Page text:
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Theories of Democracy

Updated on April 26, 2012

What allows a democracy to flourish?

Political scientists have conflicting views over what pre-conditions must exist for a democracy to grow. There are four main theories proposed which attempt to explain the phenomenon of democracy in the world.

The first is the Modernisation Theory, which is accredited to Seymour Lipset.

The second is the Transition Theory, accredited to Schmitter, Whitehead and O’Donnell.

The third is the "End of History" theory as proposed by Fukuyama.

Finally, we have the "Clash of Civilizations" theory from Huntington.

Each of these approach the question of how democracy comes about from very different perspectives.

Seymour Lipset

Source

Modernisation Theory - Seymour Lipset

The modernisation theory is based upon the assumption that democracy is the output of capitalist developments. In other words, successful capitalism is first required for a transition to democracy to be achieved. Lipset highlighted how socio-economic transformations in the 18th and 19th centuries, such as industrialisation, spurred on democracy.

The reasons behind this are that with industrialisation came higher urbanisation, literacy rates, a diffusion of power to a new capitalist class, and indeed the expansion of the middle class. Seymour Lipset argued that as countries reach these conditions they will gradually democratise. Examples of nations this has happened to include France, Germany and the UK. There are some less successful examples though, such as Imperial Russia.

Criticisms of Modernisation Theory

Modernisation theory has two main criticisms levelled at it.

  1. Academics have highlighted how it is a heavily Eurocentric theory and that it does not hold its water when we attempt to use it to explain democracies in nations like India.
  2. It has been criticised for the emphasis placed upon conditions, rather than actors shaping democracy. Critics argue that individual actors such as Lenin, Thomas Jefferson and other people who have derailed or supported democracy should not have their impact ignored.

Philip Schimtter

Source

Transition Theory

This theory places an emphasis upon the work of individual actors as agents in brining about democracy. Transition theorists highlight how individuals such as Mikhail Gorbachev brining about the end of an authoritarian government in Soviet Russia.

Proponents of the transition theory also argue that democratisation can occur in any context. They highlight the successful democracies in impoverished nations in Africa and indeed India as examples of nations who achieve democracy without meeting the preconditions stated in Lipset's modernisation theory. Further examples in history which support the transition theory include Spain and Latin America in the 70's and 80's.

Criticisms of Transition Theory

Once again there are two main criticisms levelled against the transition theory.

  1. This is a top down model of democratisation. It ignores the fact that ordinary people can shape democracy, think about the Occupy Movement or the Arab Spring.
  2. Can we really explain everything simply by pertaining it to actions of a social elite whilst ignoring the contextual factors of history, culture, economics, geography etc?

Francis Fukuyama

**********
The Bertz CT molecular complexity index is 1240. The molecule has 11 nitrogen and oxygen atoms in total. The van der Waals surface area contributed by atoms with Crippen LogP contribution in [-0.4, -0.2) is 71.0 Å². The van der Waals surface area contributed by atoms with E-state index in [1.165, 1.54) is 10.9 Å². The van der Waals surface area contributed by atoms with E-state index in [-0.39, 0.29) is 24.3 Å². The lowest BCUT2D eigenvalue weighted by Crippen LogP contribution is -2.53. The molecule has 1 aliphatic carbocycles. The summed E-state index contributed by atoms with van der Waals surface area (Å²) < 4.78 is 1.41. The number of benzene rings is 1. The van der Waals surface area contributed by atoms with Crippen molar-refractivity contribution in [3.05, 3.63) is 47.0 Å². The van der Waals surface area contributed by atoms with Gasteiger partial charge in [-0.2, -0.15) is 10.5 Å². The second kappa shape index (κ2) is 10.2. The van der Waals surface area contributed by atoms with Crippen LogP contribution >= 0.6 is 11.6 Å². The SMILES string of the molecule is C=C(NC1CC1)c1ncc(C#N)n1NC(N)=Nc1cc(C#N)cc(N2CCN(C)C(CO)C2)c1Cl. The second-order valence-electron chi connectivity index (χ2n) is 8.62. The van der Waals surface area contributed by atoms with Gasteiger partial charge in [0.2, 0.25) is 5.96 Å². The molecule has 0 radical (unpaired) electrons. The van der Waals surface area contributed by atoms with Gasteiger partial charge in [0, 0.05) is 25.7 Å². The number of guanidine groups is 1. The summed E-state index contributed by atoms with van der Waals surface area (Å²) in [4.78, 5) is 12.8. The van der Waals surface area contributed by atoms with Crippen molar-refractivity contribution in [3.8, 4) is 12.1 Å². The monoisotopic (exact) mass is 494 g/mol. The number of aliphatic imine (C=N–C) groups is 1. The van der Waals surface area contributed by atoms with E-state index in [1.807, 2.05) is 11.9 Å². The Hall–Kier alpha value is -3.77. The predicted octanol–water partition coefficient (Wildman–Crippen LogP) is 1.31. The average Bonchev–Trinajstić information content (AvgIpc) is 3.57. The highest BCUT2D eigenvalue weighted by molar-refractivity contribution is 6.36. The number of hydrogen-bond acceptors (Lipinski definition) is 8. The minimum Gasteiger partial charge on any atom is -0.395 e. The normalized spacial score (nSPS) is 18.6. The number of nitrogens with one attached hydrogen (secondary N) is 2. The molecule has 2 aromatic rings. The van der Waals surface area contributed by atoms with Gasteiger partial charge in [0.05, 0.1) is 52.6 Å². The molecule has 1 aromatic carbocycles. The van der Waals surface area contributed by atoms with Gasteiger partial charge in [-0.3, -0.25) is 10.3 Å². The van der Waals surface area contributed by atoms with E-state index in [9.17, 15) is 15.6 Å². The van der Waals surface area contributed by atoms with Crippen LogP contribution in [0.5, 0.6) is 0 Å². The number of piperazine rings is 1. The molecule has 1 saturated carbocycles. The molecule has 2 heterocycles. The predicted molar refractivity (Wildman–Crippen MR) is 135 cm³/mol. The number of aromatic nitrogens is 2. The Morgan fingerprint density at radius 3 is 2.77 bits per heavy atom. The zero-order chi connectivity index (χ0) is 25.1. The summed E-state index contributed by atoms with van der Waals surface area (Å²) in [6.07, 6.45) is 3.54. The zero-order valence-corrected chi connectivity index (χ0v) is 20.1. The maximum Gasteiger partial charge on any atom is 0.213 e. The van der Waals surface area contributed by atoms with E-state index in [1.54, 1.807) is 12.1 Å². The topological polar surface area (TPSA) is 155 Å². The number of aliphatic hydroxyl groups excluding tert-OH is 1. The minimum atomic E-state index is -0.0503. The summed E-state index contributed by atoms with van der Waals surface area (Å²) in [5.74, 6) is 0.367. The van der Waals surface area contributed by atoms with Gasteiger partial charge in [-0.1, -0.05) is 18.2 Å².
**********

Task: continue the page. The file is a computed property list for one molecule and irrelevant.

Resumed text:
Source

End of History Theory

In 1992 Fukuyama published a book entitled, "The End of History and the Last Man." This book stated that, essentially, democracy is universally appealing to all people across the world. His argument is founded in the victory of capitalism during the Cold War. As the communist nations fell, the only viable alternative was liberal democratic capitalism.

In other words, Fukuyama believes humanity has reached the end of the political road. There can be nothing greater than a liberal democracy, ergo eventually all nations will become liberal democracies and adopt capitalist values.

Criticisms of the End of History Theory

Critics of this theory highlight the illogical nature behind generalising the whole world. There are vast differences between cultures, races, and ethnicities that attempting to put them all in a single box could not work.

They also criticise the belief that liberal democratic capitalism won the Cold War because it exhibited "innate qualities" over communism. Critics highlight how power, economics, and socio-political factors could also have been the reasons behind the victory of liberal democratic capitalism.

Huntington's Nine Civilisations

Source

The Clash of Civilisations Theory

In 1993, and in contrast to Fukuyama's End of History theory, Huntington wrote the controversial Clash of Civilisations theory. Huntington argued that democracy was culturally specific. He highlighted how Western cultural values were particularly suited to democracy, whereas Islamic values were not as suited to the establishment of democracy.

He continues with his belief that these cultures will inevitable be brought into conflicts with each other. The most notable of which is the Western and Islamic culture conflict.

Criticisms of the Clash of Civilisations Theory

Critics point out that the success of the Arab Spring and pro-democracy movements in the Islamic world mean there is a hole in the logic of this theory. They also state that democracy is not necessarily incompatible with certain cultures, and that instead we should look to political, social and economic factors to determine why democracy has not yet flourished in a certain nation or culture.

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